The rural-urban divide in Maryland has gotten worse in the last decade according to the 2020 census. Overall, Maryland saw a 7% population increase over the last decade – with fast growth along the Washington-Baltimore corridor, particularly in Frederick and Howard Counties. There has, of course, been substantial commentary about Baltimore City’s population exodus. The underreported story, however, is that Allegany and Garrett Counties in Western Maryland along with Dorchester, Kent, Somerset, and Talbot on the Eastern Shore all experienced population declines over the last decade.
Rapid growth in the Baltimore-Washington metro coupled with substantial population loss in rural counties is bad for all of us. Rural communities are systematically left behind and have increasingly less political and economic power. When people move away from rural areas, home values decline, the tax base erodes, and isolation increases. Population loss in rural areas also affects access to health, education, and economic opportunity. These trends propel a despairing cycle of economic, political, and social decline in rural communities. The result is grievance and disenchantment. Ultimately, this rural-urban divide fosters polarization, undermines governing institutions, and breaks any hope for national unity and bipartisanship.
Congress and the State of Maryland can blunt the decline of our rural communities by embracing a more visionary future. Here is how.
Install broadband with a priority for the Eastern Shore and Western Maryland as soon as President Biden’s infrastructure bill is passed. Folks who live along the I-95 corridor have not experienced the cost of poor connectivity. Without fast internet, rural schools cannot compete with Chevy Chase and Columbia schools. Without predictable connectivity, small businesses in rural economies cannot sell to regional, national, and international markets. Just like rural electrification during President Franklin Delano Roosevelt’s time, last mile broadband is essential infrastructure for the next-generation economy.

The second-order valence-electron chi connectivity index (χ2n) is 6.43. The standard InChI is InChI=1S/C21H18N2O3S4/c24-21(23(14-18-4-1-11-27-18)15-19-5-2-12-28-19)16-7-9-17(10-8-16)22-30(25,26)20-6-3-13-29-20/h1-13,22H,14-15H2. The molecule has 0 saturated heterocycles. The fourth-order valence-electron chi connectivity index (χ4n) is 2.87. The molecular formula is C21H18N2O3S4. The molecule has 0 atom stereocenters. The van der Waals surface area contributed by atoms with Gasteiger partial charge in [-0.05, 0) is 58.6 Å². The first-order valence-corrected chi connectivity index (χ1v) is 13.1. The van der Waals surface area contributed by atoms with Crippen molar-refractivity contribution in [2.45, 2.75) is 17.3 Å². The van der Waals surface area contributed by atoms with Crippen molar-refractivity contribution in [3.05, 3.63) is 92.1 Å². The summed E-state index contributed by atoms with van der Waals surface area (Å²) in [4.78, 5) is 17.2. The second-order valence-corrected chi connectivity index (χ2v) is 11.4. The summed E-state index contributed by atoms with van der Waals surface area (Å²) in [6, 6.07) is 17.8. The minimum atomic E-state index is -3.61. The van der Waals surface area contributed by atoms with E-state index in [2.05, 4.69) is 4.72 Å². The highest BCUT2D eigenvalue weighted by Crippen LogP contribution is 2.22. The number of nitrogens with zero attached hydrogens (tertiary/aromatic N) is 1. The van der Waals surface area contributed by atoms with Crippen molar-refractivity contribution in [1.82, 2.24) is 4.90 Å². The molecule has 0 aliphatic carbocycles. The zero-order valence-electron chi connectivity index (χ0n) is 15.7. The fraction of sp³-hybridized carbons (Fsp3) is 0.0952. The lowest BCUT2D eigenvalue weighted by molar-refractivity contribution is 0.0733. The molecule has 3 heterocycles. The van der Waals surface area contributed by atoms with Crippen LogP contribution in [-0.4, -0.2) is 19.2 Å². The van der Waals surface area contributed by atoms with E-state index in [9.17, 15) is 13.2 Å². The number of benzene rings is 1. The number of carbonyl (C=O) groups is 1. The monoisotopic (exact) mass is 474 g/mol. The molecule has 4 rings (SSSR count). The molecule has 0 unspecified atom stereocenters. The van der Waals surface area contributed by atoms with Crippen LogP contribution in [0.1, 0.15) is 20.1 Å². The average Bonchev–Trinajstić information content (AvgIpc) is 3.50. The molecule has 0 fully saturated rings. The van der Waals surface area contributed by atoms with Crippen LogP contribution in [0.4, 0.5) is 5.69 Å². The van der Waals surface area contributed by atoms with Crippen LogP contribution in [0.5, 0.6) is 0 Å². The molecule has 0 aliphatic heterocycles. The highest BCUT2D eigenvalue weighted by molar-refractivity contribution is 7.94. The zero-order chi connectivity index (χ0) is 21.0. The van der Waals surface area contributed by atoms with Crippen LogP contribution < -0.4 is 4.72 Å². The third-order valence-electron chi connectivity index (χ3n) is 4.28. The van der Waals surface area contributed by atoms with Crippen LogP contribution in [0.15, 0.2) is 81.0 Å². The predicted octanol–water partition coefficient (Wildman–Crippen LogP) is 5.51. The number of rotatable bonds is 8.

Leverage public-private capital to jump start agricultural accelerators so farmers can sell value-added products to high-end buyers in the Mid-Atlantic. Progress is happening; Harford County, for instance, has piloted an agri-business incubator. The Grove, as the venture is called, is an outlet for local area farmers, artists, and food processors to sell their products directly to consumers and to promote agriculture commerce and sustainability. Maryland’s rural communities have the competitive advantage of being within driving distance to some of the richest cities on earth. Wineries and farm breweries were break-out agribusinesses for rural communities decades ago. This model can be expanded so local farms and fishing piers serve as a point of sale for a wide variety of other value-added, experiential products. The goal is to create sustainable jobs, drive local income, and grow regional trade for the benefit of our rural neighbors.